To date, mini DNA vector production has been limited to in vitro strategies, adding expense and complexity to the developmental process, particularly in scalability. The mini DNA vector production system, described here, is an in vivo platform to generate high quality bacterial sequence-free mini DNA vectors in both lcc and ccc topology. Modified mini vectors can be purified directly from our engineered E. coli cells (R-cells) using standard plasmid isolation methods, and without the need for digestion, ligation, and gel purification. To generate R-cells, we flanked the cI[Ts]857-protelomerase expression cassettes by homology to lacZ gene and recombined the cassette into recA + W3110 E. coli cells screening for Lac- colonies. R-cells were designed and optimized to chromosomally encode specific recombinases under control of a strong λ pL promoter. However, since strong promoters impart metabolic burden on the host cell, where protein production may occur at the expense of cell growth , we employed a simple thermally-regulated promoter system that circumvents any potential toxicity, metabolic stress or recombinase interference that might arise from the use of chemical-mediated induction strategies. As such we were able to optimize the production of mini DNA vectors through simple control over manufacture temperature using the λ CI[Ts]857 oL pL expression system . Various modifications to our parent vector construct by simple passaging through different R-cells was made possible by the insertion of the unique multi-target sequence (Super Sequence) described for the first time here. The Super Sequence inserts the cleave-joining multi-target site for TelN, Cre, and Flp enzymes within the non-coding regions of the 142 bp minimal sequence of pal site required for in vivo processing by Tel . The retained activity of Tel in processing this site indicates that the replacement of non-coding regions within the pal sequence of PY54 does not compromise cleave-joining activity of the Tel-pal system.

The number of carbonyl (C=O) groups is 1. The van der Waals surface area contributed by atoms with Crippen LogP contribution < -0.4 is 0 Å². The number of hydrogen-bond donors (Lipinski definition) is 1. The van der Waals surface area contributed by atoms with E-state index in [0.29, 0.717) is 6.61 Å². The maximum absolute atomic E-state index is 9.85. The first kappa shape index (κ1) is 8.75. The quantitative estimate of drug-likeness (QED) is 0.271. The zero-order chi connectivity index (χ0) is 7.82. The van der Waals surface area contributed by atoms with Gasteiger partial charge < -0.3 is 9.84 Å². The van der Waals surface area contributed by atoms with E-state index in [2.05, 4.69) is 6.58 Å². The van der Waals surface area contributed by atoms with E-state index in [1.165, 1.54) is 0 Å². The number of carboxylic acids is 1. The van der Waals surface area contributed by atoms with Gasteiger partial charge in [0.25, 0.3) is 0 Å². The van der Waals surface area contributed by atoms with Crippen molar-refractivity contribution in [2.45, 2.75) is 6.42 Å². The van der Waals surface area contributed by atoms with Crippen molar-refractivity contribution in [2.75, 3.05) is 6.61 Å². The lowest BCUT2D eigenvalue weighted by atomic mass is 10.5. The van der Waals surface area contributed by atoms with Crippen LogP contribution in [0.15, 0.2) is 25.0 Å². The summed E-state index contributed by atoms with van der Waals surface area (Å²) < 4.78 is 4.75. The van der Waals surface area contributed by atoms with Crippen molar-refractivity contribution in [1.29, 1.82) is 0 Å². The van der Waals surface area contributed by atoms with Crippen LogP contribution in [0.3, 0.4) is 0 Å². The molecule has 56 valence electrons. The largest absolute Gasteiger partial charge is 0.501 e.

Mini linear covalently closed (lcc) DNA vectors, devoid of parental prokaryotic genetic elements were successfully generated in vivo exploiting the bacteriophage PY54-derived protelomerase recombination system. The mini vector produced via this system is a stable linear DNA expression cassette with covalently closed ends. Application of pDNA vectors in naked, lipoplexed, or polyplexed form for gene transfer conventionally employs plasmid vectors designed either to administer genes coding for therapeutic proteins, antigens, or antibodies into a given organism; or introduce a correct gene into a host cell to replace the mal- or non-functional allele . Derived from conventional plasmid DNA vectors, bacterial sequence-free mini DNA derivatives provide superior alternatives to traditional plasmid vectors, with some advancing in clinical trials . Conventional plasmid vectors carry a bacterial backbone in addition to the cistron expressing the gene of interest (GOI) in addition to necessary regulatory elements such as the promoter, enhancer, intron, and polyA terminal sequence. While necessary for amplification and maintenance in the prokaryotic host, the plasmid vector backbone carries prokaryotic genetic elements, including antibiotic resistance gene(s) and an origin of replication. It was previously shown that antibiotic resistance genes are undesirable for administration to human body due to potential adverse effects and events such as their horizontal gene transfer imparting resistance to naturally occurring mammalian host flora; and their compromising effect on GOI expression . CpG motifs, 20 times more common in prokaryotic DNA, induce polygonal B-cell activation and activate Toll-like receptors that in addition to generating potentially unwanted immunostimulatory responses, may also reduce or abrogate transgene expression [30, 31].